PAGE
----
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Subscribe to this list via RSS Blog posts tagged in Fire

Posted by on in Culture Blogs

It's a crisp night in late October. A friend and I have driven out to the annual “Burning Man Midwest” event that for the past decade or so a local couple has hosted at their place in rural Wisconsin. A stiff breeze is blowing out of the northwest. We process through the woods with jack o' lanterns, and circle up around the Wicker Man.

He's a Cornstalk Man, actually—this is the Midwest, after all—a 25-foot wooden armature covered with bundled cornstalks that we'd harvested earlier that day. As we arrive, we set our pumpkins in a circle around him, at his feet.

The ritual continues, and we all know where it's headed. But Fire has other ideas. From the candles in the jack o' lanterns, the Man lights himself, in several places. The dusty, dry cornstalks kindle with a crackle, and the fires mount alarmingly fast. In a nightmare moment of awe and terror, the separate fires merge into one, and their united voice roars with the terrifying freight-train roar of a tornado.

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Recent Comments - Show all comments
  • Ian Phanes
    Ian Phanes says #
    For what it's worth, corresponding the elements with the directions goes back at least to Agrippa, and probably further. However,
  • Mabnahash
    Mabnahash says #
    That should be whom I am calling, not who, but I can't edit the comment. Also, after several years of ranting against them as a
  • Mabnahash
    Mabnahash says #
    Michelle- I don't understand what you mean by calling the directions. The compass points are hardly sentient. I certainly invoke a
  • Michelle Simkins
    Michelle Simkins says #
    Mabnahash, I mis-typed. I meant to write "I struggle with calling the elements as if they aren't ever present." I agree that creat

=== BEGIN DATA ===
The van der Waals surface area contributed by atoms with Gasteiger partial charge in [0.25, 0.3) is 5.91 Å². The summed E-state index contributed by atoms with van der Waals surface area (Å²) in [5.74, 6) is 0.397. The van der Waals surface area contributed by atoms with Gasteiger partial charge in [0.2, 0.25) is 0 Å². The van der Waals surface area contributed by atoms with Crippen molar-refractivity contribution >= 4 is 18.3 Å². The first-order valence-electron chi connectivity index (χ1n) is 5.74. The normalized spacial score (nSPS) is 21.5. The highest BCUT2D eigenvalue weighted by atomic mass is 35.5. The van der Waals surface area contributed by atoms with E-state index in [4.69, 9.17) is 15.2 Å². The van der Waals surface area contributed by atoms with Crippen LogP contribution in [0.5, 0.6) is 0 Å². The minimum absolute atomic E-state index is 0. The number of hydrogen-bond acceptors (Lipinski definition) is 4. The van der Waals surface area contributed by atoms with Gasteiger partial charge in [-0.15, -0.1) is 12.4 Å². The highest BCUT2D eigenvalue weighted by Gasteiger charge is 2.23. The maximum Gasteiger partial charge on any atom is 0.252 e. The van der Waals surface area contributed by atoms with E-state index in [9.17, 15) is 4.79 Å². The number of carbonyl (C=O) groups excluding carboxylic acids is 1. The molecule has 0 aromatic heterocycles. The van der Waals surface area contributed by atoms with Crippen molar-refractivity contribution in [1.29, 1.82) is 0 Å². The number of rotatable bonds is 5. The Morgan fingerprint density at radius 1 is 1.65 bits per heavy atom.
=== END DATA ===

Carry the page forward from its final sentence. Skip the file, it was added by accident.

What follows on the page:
• Steven Posch
    Steven Posch says #
    Thanks, Michelle. So far as I can tell, the assignment of elements to quarters originates with Eliphas Levi, which isn't very far

His-story. It's dark, and the air is chill--Summer is a'comin in--but not quite yet. You're standing in a circle around a tall, dark object. You can just make out its narrow limbs; arms and legs formed by tightly tied bundles of twigs and straw. Suddenly, flames blaze up. In the crackling firelight you can see the figure at the center of the circle--the Wicker Man.

The lighting of the Wicker Man is a very old tradition that we know little about. Of course, there's the obvious: a Wicker Man is a human figure made out of wicker, straw or twigs, but he's built hollow so that things can be put inside him. But how this tradition started is a bit of a mystery. The ancient people who first built them--the Celts--didn't write about their practices. The first person to actually record anything about Wicker Men was Julius Caesar, and the picture he painted wasn't pretty. He wrote that the Celts created huge, human-shaped wicker figures, and inside they would put small animals, grains and slaves (yes, people), to be burned inside as an offering to the gods.

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After I wrote about liminality recently, I have been thinking about change and how we create it in our lives. Affirmations are a magical tool that can be very powerful, but only when constructed well. Using the present progressive tense to craft affirmations puts them in a form that draws on the Element of Fire and makes them much more effective tools for transformation.

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Posted by on in Studies Blogs

Desire carries the implicit possibility of change. Relationship requires that possibility to become a reality.

This year was the first time I had the opportunity to leap a (small, thankfully) fire as part of a Beltane ritual. I was surprised by how much it made me feel in my flesh and bones the way that Beltane is about the potential for transformation.

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